Tuesday, March 22, 2011

His Perfect Plan!

Corrie ten Boom intrigues me. I am drawn to individuals who have faced enormous difficulties in life, yet come out of these experiences with an inspiring testimony.

She reminds me of the verse in James 1:12: “Blessed is a man [or woman] who perseveres under trial; for once he has been approved, he will receive the crown of life which the Lord has promised to those who love Him.”

Much like the Apostle Paul who possessed a mysterious disposition in the midst of his circumstances, Corrie Ten Boom rose from the ashes of the holocaust with a quiet and godly demeanor. How did she maintain a clear perspective of God in the midst of such hatred and cruelty? It is truly unexplainable unless you know something or should I say Someone that most people do not.

Corrie was a holocaust survivor during World War Two. Her first 50 years was spent with her family in Holland until the Nazis invaded the European continent with their strategy to rid the world of all Jews. In the midst of Hitler’s anti-Semitic plan, the ten Boom family provided “hiding places” for persecuted Jews. Because of their underground activities, Corrie spent many months in a concentration camp.

In Corrie ten Boom's book In My Father’s House, Carole Carlson writes the following in the foreword (which originally was written in Corrie ten Boom’s book The Hiding Place):

Today I know that memories are the key not the past, but to the future. I know that the experiences of our lives, when we let God use them, become the mysterious and perfect preparation for the work He will give us to do.

Corrie’s comments provide an apt introduction to our passage in Ecclesiastes. Solomon has been on a journey to find meaning in life. He has tried it all only to come full circle and realize that all is still vanity. The name God is mentioned only once from Ecclesiastes 1:1—2:23. Why? Solomon has been living life under the sun. God has not been a part of Solomon’s equation, that is until Ecclesiastes 2:24.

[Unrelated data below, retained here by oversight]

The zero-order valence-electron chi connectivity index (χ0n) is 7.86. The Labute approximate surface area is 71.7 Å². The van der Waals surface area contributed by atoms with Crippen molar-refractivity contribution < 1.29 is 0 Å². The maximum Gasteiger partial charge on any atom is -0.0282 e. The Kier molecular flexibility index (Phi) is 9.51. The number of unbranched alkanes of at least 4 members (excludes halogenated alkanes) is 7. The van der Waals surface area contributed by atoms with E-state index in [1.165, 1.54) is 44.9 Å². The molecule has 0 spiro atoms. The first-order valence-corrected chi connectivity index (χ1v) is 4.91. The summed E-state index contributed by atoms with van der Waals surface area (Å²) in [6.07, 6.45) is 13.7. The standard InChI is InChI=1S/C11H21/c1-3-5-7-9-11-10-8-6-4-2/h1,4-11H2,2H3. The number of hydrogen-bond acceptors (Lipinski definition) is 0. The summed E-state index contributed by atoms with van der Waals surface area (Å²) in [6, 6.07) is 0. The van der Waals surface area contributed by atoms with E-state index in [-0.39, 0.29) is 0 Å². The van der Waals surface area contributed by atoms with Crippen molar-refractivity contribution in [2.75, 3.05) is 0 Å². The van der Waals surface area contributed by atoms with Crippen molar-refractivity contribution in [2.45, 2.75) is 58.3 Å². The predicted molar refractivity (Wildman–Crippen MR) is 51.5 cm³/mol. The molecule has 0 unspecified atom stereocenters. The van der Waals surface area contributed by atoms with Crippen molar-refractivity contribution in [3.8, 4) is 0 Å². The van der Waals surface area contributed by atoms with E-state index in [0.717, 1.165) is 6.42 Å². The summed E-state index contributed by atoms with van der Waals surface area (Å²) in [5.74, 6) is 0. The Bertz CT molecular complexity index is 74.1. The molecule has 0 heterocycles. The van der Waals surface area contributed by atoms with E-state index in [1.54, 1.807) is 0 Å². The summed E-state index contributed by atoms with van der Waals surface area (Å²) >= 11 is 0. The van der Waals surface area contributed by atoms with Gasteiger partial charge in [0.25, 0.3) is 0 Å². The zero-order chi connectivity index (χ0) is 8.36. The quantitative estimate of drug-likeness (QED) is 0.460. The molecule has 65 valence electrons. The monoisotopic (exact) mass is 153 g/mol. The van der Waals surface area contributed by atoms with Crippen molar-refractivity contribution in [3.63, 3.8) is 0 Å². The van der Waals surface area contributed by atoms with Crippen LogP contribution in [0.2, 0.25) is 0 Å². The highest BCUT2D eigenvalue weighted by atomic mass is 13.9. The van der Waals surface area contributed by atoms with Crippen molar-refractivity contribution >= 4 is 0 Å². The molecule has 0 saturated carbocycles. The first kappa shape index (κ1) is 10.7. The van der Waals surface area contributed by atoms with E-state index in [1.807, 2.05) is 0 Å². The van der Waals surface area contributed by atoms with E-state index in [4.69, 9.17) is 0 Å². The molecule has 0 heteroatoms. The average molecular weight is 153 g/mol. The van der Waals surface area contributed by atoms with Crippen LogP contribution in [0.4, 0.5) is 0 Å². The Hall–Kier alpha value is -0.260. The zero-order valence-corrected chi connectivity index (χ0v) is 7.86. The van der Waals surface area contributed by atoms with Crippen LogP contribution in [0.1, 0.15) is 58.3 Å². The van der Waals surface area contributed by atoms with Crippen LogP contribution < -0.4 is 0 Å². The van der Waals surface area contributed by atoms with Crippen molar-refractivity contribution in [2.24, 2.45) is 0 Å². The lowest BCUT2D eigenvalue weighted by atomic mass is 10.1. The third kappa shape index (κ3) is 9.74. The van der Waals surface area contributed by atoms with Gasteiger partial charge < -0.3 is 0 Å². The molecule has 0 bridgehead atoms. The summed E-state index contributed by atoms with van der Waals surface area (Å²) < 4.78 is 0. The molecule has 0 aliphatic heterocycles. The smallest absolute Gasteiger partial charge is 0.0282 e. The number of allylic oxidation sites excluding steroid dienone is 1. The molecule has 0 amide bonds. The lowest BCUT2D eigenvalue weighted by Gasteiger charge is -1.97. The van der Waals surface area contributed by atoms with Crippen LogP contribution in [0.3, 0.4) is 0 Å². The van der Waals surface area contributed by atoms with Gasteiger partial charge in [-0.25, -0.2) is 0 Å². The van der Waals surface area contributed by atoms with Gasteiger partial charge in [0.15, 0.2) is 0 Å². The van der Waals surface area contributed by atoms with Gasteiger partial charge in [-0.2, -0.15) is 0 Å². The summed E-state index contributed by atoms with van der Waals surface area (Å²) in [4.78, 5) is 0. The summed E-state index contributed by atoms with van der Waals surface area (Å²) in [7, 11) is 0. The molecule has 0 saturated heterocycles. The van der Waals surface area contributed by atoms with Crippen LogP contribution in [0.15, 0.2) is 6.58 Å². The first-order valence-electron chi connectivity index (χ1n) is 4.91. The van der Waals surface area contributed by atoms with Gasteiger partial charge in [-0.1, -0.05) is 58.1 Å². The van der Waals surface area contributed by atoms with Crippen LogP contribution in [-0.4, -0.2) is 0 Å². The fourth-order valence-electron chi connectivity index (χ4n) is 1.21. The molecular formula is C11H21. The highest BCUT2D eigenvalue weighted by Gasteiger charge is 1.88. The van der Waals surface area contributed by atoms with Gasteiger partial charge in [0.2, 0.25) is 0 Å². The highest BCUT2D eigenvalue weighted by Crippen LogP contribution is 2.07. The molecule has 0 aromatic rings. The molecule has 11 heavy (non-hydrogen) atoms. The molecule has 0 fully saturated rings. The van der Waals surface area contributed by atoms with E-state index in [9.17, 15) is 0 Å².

Solomon will soon discover that God uses every event that occurs under the sun for the purpose of bringing about the “mysterious and perfect preparation for the work He will have us to do.” We would do well to listen to Solomon as he teaches about our God.

Thursday, March 17, 2011

Pray for Japan!

Area: Four large islands (Honshu, Hokkaido, Shikoku, Kyushu) and 3,000 small islands in NW Pacific. Mountainous; only 13% can be cultivated.

Population: 126,995,411

Government: parliamentary government

Capital City: Tokyo

Peoples: 34 people groups (68% unreached)

Official language: Japanese Languages: 16 (12 languages do not have a copy of the Bible in their language).

Religion: Largest Religion: Buddhist
Religion Pop %
Buddhist 88,376,107 69.59
New religion 28
Christians 1,955,729 1.54
Evangelicals 596,498 0.5

As you pray for Japan as they try to recover from a catastrophic earthquake, pray for the following challenges:

 Most of the population are into Shintoism – a uniquely Japanese form of religion which worships idols, ancient spirits and dead relatives!

 The birth rate in Japan is so low that the population is getting older and older (percentage of the aged in Japan’s population is faster than any other nation) and young people are a dying breed. This materialistic and individualistic generation is really challenging Japan’s older traditional values. Pray that this generation would continue to be increasingly open to hearing about God.

 A lack of a moral centre. Japan’s own leaders called it “a superpower without a moral compass”. This is most notable among young people, who struggle with particular challenges such as social phobia or social anxiety (Hikikomori), a suicide epidemic (over 30,000/year), bullying and teenage prostitution. High rates of suicide in other age groups and divorce also reflect this challenge.

Operation World, Japan. http://www.operationworld.org/japa#prayer. (accessed March 15, 2011).

Sunday, March 13, 2011